Independent Catholic News logo Welcome Visitor
Saturday, December 3, 2016
Campaign asks for all priests to be allowed to marry, not just Anglican converts
Comment Email Print
 
The organisation FutureChurch has welcomed the decision of the Vatican to allow married Anglican clergy who become Catholic to continue to serve as priests, but they are calling for the option of a married priesthood in the Latin rite of the Catholic Church too.

FutureChurch director, Sr Christine Schenk, said: "Parishes in Europe, the United States and the United Kingdom are closing, while thousands of Catholics in the developing world have virtually no access to Mass and the sacraments because of too few celibate priests."

According to a 2007 article in the New York Times, 80% of all Sunday celebrations in Brazil are led by lay leaders because there are no priests, she said.

"I think this may be painful news for married Catholic priests who are not permitted to serve the Church", said FutureChurch board member Bill Wisniewski, himself a married Catholic priest.

"It's past time for Rome to welcome back  the nearly 110,000 priests around the world who left the active ministry to marry.  We must also work to enfranchise the tens of thousands of women ministering in the Church."

"I'm just wondering how its going to work to have Catholic seminarians who cannot marry, study next to Anglican seminarians who will presumably be able to marry,"  said Mary Lou Hartman, a FutureChurch board member from Princeton, New Jersey. 

"I'm guessing more than a few Catholic seminarians may just decide to join the Anglican branch."

Hartman was referring to a statement by Cardinal Levada issued on 20 October in which he said: 'The seminarians in the Ordinariate are to be prepared alongside other Catholic seminarians, though the Ordinariate may  establish a house of formation to address the particular needs of formation in the Anglican patrimony."

Four years ago, FutureChurch lobbied the Vatican's International Synod on The Eucharist asking for open discussion of mandatory celibacy and women deacons.

Four of the synod's twelve working groups wanted to study married priests.

"At the synod there was much talk of allowing 'viri probati' (tested men) to perform priestly functions," said Schenk.  "So perhaps that conversation helped prepare the way for yesterday¹s announcement that Rome will make special adaptations for married Anglican priests and bishops to join the Church."
 
Last June, FutureChurch launched a new initiative: Optional Celibacy: So All Can Be At the Table. The international electronic and paper postcard campaign asks Cardinal Hummes at the Congregation for the Clergy in Rome begin "discussion at the highest levels of the Church about the need to return to our earliest tradition of permitting both a married and celibate clergy." 

To date over 2000 postcards have been sent from the US and scores of organizing packets have been downloaded from the FutureChurch website.  An international campaign will begin in November with electronic postcards in German, French and Spanish.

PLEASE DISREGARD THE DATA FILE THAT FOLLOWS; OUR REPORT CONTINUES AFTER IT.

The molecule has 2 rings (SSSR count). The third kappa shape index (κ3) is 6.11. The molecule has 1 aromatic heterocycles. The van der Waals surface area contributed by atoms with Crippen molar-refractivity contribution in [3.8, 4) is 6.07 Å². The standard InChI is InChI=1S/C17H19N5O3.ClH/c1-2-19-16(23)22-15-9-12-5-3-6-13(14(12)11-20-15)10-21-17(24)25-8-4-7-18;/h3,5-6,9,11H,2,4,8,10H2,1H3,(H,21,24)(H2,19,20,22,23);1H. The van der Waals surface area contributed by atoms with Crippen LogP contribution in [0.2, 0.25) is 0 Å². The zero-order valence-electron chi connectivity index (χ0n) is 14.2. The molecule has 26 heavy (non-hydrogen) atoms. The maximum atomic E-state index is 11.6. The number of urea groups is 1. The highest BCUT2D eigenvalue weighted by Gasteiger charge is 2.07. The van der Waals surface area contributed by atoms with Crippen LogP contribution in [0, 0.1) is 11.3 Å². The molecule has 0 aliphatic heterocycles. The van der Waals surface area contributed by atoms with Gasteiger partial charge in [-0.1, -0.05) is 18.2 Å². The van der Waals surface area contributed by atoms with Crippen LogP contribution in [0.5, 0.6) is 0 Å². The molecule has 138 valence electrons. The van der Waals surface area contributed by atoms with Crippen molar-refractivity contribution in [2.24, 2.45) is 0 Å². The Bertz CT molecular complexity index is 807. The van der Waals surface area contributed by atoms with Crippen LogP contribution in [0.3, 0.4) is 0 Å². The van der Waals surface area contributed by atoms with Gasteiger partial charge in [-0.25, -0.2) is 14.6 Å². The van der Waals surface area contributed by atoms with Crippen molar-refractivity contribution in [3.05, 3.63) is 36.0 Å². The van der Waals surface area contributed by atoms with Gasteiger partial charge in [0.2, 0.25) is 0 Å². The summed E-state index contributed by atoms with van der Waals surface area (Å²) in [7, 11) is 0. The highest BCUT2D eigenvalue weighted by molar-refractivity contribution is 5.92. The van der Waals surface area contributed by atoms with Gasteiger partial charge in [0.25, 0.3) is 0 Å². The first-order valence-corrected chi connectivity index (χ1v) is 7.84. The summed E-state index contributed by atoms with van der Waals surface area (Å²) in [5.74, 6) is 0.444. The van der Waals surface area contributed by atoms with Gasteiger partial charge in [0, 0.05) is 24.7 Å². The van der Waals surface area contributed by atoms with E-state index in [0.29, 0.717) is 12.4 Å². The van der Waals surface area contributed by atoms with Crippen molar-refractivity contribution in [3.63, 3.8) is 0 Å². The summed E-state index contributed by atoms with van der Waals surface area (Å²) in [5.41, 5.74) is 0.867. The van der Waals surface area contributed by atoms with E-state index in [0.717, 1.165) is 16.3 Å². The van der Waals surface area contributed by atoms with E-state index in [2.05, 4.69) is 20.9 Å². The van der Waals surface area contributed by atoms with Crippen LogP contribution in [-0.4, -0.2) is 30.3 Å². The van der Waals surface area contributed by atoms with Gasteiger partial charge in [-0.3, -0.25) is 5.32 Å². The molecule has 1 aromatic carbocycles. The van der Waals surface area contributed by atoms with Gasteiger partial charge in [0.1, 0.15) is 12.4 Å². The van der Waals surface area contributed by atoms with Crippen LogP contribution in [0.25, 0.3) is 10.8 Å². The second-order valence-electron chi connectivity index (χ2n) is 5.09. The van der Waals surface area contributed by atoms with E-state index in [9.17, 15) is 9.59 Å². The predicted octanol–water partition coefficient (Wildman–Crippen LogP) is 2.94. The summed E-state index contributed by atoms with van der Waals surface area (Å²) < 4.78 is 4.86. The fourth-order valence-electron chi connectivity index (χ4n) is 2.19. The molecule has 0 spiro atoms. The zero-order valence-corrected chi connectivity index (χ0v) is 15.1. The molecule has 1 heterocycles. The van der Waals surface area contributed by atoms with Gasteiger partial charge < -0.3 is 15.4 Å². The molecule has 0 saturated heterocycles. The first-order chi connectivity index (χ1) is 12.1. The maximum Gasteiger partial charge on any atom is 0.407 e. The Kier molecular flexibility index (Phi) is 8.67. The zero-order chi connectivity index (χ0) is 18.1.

Because of the priest shortage, U.S. dioceses will be forced to reconfigure parishes for the foreseeable future. According to the Center for Applied  Research in the Apostolate, 75% of the 18,000 active diocesan priests in the US are over 55 years old, but the US is only ordaining about 350 new diocesan priests each year. In 20 years, presuming ordinations remain constant, the US could have as few as 11,500 active diocesan priests for its 19,000 parishes. At the same time, numbers of deacons and paid lay ministers  have increased significantly to 14,000 and 30,000 respectively. Presently  'parish life coordinators' are pastoring an estimated 600 U.S. parishes.
    
Between 1975 and 2005 the world's Catholics increased by fifty-seven percent from 709.6 million to 1.115 billion, but the number of priests increased only four-tenths of one percent (0.4%). (Center for Applied Research in the Apostolate (CARA)

In June, the president of Paraguay, Fernando Lugo, who is a former bishop, said the church should rethink its stance on celibacy. Lugo created a sensation when he admitted to fathering a child after he resigned as a bishop but before being laicized. His remarks prompted archbishop Eustaquio Cuquejo Verga of Asuncion to say the Catholic Church has no reason to reconsider  celibacy for Latin-rite priests. This, despite a February 2008 petition from some 18,000 South American priests asking to change celibacy rules.

For more information about FutureChurch's international Optional Celibacy campaign , Official Catholic Directory statistics for every US diocese, and results of  their survey of priests in 57 US dioceses see: www.futurechurch.org






Share:  Bookmark and Share
Tags: FutureChurch, married Anglican clergy, married priesthood, option


Powered by Bondware
News Publishing Software

The browser you are using is outdated!

You may not be getting all you can out of your browsing experience
and may be open to security risks!

Consider upgrading to the latest version of your browser or choose on below: